Natural gas futures dropped for a third day in New York on speculation that weekly Energy Information Administration data will show a bigger-than-average increase in U.S. stockpiles.
Gas for July delivery slid as much as 0.4 percent to $3.71 per million British thermal units in electronic trading on the New York Mercantile Exchange and was at $3.717 at 11 a.m. Singapore time. The contract settled at $3.724 yesterday, the lowest closing price since March 13.
U.S. inventories probably rose 95 billion cubic feet in the week ended June 7, according to the median estimate of nine analysts surveyed by Bloomberg News before a report tomorrow from the EIA, the Energy Department’s statistics unit. The five-year average gain for the week is 84 billion.
“We’re starting to get some bigger storage numbers and that doesn’t bode well for higher prices in the future,” Bob Yawger, director of the futures division at Mizuho Securities USA Inc. in New York, said yesterday. “The market is continuing to work its way south and there’s no reason to believe it will find support here.”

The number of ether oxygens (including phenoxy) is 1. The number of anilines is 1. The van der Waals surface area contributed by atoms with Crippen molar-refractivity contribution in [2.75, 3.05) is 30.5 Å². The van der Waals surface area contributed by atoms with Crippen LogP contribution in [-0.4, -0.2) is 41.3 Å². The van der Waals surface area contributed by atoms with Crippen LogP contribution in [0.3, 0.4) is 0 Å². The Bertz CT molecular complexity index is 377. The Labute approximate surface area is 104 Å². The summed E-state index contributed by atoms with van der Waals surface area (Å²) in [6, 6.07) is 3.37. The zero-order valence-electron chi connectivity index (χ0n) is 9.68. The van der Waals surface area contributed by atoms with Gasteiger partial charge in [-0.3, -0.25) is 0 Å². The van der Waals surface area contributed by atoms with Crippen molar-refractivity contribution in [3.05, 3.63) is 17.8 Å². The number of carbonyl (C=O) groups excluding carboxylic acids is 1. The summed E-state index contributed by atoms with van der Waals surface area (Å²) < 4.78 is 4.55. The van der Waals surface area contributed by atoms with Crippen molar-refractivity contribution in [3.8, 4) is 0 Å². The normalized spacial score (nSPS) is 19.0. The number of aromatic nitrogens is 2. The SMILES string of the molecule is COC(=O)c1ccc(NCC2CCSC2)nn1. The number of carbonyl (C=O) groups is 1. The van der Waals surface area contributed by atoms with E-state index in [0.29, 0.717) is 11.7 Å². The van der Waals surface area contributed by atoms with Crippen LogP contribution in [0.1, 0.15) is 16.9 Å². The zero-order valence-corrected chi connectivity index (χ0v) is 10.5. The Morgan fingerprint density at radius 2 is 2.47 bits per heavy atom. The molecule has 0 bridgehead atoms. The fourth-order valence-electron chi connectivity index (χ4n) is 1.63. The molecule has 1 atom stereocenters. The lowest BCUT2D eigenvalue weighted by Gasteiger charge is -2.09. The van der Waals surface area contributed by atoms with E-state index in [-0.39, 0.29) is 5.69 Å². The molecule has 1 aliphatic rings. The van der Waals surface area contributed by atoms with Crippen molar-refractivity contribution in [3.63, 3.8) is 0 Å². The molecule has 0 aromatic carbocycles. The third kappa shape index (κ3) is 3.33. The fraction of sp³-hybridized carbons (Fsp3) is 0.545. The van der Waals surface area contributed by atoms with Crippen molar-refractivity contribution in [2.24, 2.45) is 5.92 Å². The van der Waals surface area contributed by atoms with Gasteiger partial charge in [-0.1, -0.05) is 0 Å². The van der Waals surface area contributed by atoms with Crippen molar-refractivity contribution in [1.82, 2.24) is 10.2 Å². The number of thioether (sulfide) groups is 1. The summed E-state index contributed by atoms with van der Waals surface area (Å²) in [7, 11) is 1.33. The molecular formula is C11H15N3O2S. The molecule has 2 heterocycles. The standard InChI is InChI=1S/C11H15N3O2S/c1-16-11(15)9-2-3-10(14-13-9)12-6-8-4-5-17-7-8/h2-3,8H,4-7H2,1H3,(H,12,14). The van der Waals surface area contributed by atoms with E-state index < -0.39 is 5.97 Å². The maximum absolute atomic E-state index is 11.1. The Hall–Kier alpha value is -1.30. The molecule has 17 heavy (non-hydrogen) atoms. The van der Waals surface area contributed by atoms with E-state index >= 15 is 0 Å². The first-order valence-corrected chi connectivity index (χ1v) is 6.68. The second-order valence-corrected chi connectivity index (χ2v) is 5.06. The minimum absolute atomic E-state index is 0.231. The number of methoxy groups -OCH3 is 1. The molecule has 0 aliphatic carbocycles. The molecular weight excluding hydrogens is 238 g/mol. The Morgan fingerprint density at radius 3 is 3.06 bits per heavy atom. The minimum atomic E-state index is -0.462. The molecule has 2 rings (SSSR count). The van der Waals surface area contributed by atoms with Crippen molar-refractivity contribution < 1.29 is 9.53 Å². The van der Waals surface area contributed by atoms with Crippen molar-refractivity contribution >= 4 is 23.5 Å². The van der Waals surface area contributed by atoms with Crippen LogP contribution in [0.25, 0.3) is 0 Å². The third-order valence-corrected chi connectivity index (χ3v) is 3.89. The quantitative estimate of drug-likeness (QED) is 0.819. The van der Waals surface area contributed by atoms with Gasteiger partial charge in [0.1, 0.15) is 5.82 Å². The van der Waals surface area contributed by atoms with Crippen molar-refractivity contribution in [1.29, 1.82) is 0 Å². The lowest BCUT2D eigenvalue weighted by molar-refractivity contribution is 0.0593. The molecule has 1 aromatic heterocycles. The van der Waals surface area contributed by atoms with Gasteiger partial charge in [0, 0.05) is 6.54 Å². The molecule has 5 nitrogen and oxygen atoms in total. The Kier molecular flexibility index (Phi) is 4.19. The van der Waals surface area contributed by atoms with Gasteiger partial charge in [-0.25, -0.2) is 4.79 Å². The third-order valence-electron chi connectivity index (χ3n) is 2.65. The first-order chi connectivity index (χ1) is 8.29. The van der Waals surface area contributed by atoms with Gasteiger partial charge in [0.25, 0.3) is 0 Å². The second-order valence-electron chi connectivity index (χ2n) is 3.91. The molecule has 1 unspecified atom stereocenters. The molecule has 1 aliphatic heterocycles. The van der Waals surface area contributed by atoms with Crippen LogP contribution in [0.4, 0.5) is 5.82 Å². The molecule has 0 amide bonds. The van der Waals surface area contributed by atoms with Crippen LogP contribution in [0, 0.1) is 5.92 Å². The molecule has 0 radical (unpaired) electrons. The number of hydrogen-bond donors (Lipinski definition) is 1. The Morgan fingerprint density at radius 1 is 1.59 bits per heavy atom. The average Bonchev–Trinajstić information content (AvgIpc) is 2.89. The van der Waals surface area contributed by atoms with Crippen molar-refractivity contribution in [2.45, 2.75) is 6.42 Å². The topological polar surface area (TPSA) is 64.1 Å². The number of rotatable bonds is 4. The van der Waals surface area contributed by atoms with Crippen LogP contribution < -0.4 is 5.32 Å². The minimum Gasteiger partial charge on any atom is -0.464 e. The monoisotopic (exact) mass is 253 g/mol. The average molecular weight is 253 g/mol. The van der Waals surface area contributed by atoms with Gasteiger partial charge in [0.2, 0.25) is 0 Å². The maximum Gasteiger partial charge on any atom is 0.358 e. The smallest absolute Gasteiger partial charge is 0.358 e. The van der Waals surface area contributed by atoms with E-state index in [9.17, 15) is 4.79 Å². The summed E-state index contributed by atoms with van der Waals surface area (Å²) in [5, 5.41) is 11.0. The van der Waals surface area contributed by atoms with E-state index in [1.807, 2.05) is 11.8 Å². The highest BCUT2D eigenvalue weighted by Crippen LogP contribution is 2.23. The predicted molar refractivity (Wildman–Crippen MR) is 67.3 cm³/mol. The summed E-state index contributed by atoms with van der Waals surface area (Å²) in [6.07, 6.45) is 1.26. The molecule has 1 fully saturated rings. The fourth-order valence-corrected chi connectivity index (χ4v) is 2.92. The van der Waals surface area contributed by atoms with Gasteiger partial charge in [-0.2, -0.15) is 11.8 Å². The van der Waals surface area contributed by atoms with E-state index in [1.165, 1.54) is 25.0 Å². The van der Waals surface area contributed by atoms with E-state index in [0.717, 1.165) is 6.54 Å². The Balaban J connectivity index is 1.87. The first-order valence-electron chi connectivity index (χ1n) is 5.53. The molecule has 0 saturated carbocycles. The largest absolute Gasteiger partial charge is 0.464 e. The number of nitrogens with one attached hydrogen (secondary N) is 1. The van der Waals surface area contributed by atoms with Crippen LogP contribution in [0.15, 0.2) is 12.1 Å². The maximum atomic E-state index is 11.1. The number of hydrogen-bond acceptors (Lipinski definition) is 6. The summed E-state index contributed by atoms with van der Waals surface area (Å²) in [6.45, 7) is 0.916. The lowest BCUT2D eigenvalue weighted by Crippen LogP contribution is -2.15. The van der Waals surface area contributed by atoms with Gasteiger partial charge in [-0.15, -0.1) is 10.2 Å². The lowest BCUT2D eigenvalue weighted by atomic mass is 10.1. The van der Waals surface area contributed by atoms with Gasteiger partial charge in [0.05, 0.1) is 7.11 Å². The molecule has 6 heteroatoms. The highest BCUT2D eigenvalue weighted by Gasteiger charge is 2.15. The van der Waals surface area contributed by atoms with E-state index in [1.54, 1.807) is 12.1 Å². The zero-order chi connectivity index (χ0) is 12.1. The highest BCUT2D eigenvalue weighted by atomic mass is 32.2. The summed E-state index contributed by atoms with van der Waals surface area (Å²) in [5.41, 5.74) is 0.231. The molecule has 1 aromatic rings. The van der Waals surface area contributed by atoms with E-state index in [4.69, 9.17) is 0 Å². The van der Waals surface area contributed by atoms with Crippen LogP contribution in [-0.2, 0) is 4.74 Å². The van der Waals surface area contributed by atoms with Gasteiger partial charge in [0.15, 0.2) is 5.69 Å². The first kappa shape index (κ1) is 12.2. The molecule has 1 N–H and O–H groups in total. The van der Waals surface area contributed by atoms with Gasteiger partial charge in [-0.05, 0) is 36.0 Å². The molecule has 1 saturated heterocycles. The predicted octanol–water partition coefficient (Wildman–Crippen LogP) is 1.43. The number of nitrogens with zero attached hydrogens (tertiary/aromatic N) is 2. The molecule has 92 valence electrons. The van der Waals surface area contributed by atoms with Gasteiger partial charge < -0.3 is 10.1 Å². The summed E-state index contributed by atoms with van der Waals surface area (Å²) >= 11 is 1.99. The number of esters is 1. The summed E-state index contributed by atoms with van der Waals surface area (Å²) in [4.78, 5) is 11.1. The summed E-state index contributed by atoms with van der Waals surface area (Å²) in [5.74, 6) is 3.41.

WSI Corp. in Andover, Massachusetts, said temperatures will be normal or lower than average in the eastern U.S. and northern Midwest from June 16 through June 25.
The high in New York on June 20 may be 69 degrees Fahrenheit (21 Celsius), 12 degrees less than usual, according to AccuWeather Inc. in State College, Pennsylvania. The high in Chicago may be 70 degrees, also 12 degrees below normal.
Power generators account for 32 percent of U.S. gas demand, according to the EIA’s monthly Short-Term Energy Outlook yesterday.
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